Many people, sadly still including some healthcare professionals, believe that children must not do strength training.
Usually this comes from a belief that it can damage growth plates or be ineffective due to a lack of testosterone.
Fortunately both these things are untrue.
Studies have shown that children can improve strength by 30-50% after following a well designed strength programme for 8-12 weeks.
Growth plate injuries happen very rarely (and can happen with other sport) and are attributed to poor technique, lifting inappropriate amounts of weight and lack of supervision.
Some people also believe it can lead to body dysmorphia, disordered eating and steroid use. Sadly again this happens across many sports.
Strength training can have many benefits for children including:
❤️ Improved health, strength and fitness
? Improved mental health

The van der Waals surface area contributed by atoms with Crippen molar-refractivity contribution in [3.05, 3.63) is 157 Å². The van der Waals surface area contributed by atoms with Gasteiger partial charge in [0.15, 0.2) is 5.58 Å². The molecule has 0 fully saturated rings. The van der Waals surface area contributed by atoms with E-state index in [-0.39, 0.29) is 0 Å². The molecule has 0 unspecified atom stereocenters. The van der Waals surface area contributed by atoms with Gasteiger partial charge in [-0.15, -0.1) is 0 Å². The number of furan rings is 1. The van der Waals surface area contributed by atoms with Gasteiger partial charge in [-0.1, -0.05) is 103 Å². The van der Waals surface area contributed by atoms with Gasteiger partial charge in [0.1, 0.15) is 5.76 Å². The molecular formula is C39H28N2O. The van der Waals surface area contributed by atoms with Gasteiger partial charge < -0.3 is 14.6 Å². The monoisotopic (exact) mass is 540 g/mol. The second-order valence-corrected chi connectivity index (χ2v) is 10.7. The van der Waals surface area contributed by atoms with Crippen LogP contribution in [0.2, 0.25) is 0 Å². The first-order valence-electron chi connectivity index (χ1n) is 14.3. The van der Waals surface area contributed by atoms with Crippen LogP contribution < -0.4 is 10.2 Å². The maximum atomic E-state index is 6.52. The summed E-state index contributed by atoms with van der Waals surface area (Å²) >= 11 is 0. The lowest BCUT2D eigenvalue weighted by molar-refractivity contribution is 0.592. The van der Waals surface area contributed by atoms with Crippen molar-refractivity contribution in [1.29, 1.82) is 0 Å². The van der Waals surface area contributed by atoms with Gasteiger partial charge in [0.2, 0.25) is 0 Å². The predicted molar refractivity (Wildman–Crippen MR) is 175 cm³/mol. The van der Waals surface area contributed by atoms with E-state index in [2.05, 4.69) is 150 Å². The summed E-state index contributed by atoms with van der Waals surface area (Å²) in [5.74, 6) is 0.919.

? Increased bone density
?? Improved confidence and self esteem
?? Increased resilience
? Reduced risk of injury
⚖️ Help maintain a healthy weight
?♂️ Improved sports performance
As soon as children are able to play organised sports and activity around 7-8 years old they can start strength training.
This should be age appropriate starting with body weight movement competency before progressing to free weights/machines/medicine balls etc.
Children’s strength programmes should be designed for their age, stage and ability and adjusted around growth spurts, exams and sports specific training and competition. And there should always be sufficient adult supervision.
Like all sports there are certain medical conditions that would limit strength training and it is advised that children should not do powerlifting or bodybuilding until skeletally mature.
The risks for strength training are no more than any other sports and there are many many benefits.
If you are looking to start strength training with your child ensure you seek the support of a properly qualified coach to help you with a suitable programme.